Democrats in Washington and Montana had concluded that Walsh had virtually no chance to win against the Republican nominee, Rep. Steve Daines. He was mum for much of this week, canceling public events and discussing his decision with his family. After initially denying his plagiarism when confronted with evidence outside his office last month, Walsh suggested after The Times published the article that stress from his tour of combat in Iraq had played a part in his appropriating the work of others. Last week, however, he said that the effects of his military service had not played a part, and indicated that he took “full responsibility” for his behavior. Still, the reaction in his home state was swift and negative. Two Montana newspapers published editorials on Sunday urging him to stop campaigning.

Sources: New York Times, Washington Post, and Massscorecard Archives
Click for 2014 Montana Senate debates.

Rep. Eric Cantor resigns: Aug. 1, 2014

Effective Aug. 18; special election in November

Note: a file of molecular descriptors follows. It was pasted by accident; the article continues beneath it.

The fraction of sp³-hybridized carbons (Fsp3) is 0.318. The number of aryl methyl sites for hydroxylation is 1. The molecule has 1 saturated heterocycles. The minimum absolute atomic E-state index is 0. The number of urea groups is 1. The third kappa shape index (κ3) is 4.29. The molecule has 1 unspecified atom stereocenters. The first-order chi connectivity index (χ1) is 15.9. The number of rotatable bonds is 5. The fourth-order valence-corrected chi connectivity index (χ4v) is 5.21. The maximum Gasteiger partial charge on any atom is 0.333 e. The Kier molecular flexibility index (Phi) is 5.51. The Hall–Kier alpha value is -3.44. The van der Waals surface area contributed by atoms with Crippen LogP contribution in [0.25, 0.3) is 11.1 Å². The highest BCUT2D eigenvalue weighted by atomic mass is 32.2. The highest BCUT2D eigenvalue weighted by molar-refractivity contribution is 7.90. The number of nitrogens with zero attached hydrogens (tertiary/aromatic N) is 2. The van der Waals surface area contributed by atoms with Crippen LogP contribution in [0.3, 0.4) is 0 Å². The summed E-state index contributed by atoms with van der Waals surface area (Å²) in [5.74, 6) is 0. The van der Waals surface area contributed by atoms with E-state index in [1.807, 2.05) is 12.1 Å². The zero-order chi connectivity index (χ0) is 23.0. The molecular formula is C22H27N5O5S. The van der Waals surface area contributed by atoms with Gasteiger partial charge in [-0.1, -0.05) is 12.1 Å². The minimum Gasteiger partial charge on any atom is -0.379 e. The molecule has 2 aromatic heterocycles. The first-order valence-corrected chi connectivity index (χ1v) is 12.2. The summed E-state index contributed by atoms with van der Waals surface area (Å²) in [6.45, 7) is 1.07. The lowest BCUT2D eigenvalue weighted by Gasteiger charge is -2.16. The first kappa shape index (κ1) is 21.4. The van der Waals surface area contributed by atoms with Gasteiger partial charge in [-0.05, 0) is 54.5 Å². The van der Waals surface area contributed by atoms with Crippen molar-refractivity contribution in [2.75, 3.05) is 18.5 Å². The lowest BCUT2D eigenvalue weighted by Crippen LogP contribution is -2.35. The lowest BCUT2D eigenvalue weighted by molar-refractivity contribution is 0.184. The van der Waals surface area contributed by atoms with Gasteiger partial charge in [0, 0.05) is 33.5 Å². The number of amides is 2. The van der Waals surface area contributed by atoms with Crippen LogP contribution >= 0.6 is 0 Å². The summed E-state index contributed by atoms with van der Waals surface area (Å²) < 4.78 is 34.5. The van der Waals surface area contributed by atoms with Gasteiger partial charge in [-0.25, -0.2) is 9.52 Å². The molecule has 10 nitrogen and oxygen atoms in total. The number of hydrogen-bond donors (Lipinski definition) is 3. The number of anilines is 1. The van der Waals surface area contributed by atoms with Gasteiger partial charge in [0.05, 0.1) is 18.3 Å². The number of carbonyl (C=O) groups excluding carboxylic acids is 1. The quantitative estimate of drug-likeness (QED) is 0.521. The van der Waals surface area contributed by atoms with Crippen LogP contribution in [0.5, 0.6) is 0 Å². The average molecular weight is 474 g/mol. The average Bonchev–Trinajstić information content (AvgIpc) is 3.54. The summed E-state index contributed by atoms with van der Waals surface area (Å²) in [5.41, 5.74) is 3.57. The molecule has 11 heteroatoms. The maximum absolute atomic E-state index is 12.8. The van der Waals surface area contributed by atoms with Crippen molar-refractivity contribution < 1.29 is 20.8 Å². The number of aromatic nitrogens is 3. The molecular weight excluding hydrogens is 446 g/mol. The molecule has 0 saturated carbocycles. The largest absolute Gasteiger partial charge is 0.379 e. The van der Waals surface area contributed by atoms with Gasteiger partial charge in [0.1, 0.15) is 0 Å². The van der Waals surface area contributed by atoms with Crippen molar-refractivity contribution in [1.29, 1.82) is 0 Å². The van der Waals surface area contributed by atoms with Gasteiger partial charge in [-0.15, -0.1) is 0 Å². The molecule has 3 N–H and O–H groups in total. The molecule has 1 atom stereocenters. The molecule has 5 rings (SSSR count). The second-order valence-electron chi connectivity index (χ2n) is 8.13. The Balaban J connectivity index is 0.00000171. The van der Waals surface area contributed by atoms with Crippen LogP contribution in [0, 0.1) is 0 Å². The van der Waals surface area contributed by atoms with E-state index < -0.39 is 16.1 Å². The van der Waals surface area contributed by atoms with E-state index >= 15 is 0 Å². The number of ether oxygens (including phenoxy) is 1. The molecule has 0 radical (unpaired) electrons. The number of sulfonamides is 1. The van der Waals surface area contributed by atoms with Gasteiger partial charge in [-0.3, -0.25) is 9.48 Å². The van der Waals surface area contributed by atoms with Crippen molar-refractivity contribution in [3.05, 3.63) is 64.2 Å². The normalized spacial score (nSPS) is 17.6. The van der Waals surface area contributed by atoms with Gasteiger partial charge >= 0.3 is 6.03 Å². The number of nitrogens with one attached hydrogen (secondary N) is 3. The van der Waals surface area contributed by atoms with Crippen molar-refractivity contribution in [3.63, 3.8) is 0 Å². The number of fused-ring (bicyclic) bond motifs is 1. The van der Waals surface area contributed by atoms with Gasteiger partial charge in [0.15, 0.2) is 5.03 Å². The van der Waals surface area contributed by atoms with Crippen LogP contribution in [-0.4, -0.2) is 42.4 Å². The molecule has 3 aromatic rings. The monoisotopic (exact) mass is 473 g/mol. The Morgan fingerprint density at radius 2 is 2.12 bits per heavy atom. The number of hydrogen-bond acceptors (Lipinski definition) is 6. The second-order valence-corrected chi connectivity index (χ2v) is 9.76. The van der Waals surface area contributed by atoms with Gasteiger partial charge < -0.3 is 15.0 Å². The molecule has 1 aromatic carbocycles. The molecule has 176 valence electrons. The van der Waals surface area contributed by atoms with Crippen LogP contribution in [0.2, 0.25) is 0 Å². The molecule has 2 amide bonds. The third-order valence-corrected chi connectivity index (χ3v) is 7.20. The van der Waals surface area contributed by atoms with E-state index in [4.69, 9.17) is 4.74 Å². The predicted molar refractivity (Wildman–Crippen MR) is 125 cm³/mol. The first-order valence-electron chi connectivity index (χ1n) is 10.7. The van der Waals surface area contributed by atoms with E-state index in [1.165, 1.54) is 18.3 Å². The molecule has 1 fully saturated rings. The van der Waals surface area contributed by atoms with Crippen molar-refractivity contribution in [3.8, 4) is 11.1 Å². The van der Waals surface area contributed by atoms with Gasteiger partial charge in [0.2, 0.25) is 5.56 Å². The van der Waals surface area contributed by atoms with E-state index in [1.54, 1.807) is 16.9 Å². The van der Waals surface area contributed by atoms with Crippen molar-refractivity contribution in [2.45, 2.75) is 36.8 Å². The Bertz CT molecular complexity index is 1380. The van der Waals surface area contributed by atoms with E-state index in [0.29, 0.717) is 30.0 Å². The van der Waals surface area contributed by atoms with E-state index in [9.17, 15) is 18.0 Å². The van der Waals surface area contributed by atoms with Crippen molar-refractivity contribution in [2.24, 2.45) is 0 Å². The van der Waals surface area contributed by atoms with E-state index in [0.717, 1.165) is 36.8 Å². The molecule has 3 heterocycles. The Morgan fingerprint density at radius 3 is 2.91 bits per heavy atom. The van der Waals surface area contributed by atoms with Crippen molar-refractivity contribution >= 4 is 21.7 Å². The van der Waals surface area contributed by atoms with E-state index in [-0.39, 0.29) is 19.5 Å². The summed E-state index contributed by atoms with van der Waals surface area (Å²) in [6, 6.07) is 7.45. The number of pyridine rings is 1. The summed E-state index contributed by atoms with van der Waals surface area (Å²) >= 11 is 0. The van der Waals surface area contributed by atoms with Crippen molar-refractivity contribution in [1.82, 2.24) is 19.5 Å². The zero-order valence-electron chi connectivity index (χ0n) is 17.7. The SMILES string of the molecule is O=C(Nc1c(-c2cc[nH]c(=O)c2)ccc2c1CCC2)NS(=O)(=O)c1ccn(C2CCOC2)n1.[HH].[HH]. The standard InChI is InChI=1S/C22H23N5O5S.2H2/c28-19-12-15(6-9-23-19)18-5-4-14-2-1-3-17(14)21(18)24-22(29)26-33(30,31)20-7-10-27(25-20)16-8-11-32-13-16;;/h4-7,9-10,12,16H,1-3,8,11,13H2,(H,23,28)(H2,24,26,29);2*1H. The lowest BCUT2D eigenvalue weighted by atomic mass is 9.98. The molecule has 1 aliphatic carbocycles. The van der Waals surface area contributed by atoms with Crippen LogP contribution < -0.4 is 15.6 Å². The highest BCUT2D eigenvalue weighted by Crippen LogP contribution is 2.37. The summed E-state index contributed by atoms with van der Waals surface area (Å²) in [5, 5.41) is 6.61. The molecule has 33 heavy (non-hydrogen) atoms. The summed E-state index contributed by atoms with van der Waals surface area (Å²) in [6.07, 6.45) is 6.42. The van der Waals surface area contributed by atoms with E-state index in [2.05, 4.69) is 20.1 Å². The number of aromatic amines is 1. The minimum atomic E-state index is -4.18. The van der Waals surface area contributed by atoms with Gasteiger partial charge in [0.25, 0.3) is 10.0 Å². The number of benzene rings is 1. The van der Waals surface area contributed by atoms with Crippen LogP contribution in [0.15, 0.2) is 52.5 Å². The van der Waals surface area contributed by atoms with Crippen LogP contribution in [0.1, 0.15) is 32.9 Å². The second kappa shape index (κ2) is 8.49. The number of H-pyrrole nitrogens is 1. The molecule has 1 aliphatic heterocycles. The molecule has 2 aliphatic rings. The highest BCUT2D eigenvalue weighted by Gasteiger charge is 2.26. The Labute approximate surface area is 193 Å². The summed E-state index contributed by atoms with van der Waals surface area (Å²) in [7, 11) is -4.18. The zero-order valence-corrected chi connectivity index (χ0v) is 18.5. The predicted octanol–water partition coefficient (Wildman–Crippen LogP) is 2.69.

Less than two months after his stunning primary upset and just hours after stepping down as House majority leader, Rep. Eric Cantor said Thursday that he will resign his seat in the House of Representatives effective Aug. 18. “I want to make sure that the constituents in the 7th District will have a voice in what will be a very consequential lame-duck session,” Cantor said in an exclusive interview with the Richmond Times-Dispatch.

Cantor said he has asked Gov. Terry McAuliffe to call a special election for his district that coincides with the general election on Nov. 4. By having a special election in November, the winner would take office immediately, rather than in January with the next Congress. “That way he will also have seniority, and that will help the interests of my constituents (because) he can be there in that consequential lame-duck session,” Cantor said.

Dave Brat, an economics professor from Henrico County, toppled the incumbent in a Republican primary on June 10. Cantor on Thursday reiterated his support of Brat’s election bid. “I hope he will win,” he said.

McAuliffe said Wednesday that he was “heartsick” over Cantor’s defeat, because coupled with the retirements of Rep. Frank R. Wolf, R-10th, and Rep. Jim Moran, D-8th, it represents a significant loss of clout for the state’s congressional delegation.